At least 54 Egyptian police officers have been killed in a raid on a suspected militant hideout near Cairo, according to security officials.
The officials, who requested anonymity, said the security forces apparently were ambushed Friday night by militants after they converged on the hideout in the western desert area of al-Bahriya.
One senior security source said a convoy of four SUVs and one interior ministry vehicle were targets of a surprise attack by militants firing rocket-propelled grenades and detonating explosive devices.
Twenty officers and 34 conscripts are among the fatalities, sources said. The Egyptian Interior Ministry said in a statement Saturday "a number of our men were martyred" but did not provide information about casualties.
No group has claimed responsibility for the killings, but local media reports said the militants are followers of the Hasm Movement, which Egyptian security forces claim are linked to the Muslim Brotherhood, an outlawed group that once led the country. The Brotherhood denied any link to the movement.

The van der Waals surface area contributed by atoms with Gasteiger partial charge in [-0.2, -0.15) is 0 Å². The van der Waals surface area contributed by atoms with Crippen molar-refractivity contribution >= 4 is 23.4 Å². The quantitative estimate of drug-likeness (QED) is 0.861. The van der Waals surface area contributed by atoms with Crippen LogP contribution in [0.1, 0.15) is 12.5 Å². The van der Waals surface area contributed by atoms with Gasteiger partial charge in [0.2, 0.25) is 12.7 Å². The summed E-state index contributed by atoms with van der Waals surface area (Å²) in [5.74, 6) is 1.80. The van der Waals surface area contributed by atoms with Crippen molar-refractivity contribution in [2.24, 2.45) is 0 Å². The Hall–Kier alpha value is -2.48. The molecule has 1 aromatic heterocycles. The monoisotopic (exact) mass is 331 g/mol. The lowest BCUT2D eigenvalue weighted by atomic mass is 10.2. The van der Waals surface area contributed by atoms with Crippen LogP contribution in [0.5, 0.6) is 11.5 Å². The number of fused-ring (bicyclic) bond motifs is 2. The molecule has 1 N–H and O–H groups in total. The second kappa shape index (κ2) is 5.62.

Friday's attacks are the latest in a series of deadly encounters suffered by Egypt's security forces this year as they confront a tenacious growing Islamic militancy.
Egypt has been struggling to counter uprisings by militants led by an affiliate of the Islamic State that is centered primarily in the northern region of the Sinai Peninsula. The country's efforts, however, have been stymied by a recent increase in the number of attacks on the country's mainland.
The ambush was one of the most deadly attacks on security forces since militants began targeting government forces after the 2013 ouster of Egypt's first freely elected President Mohamed Morsi, whose one-year rule was divisive.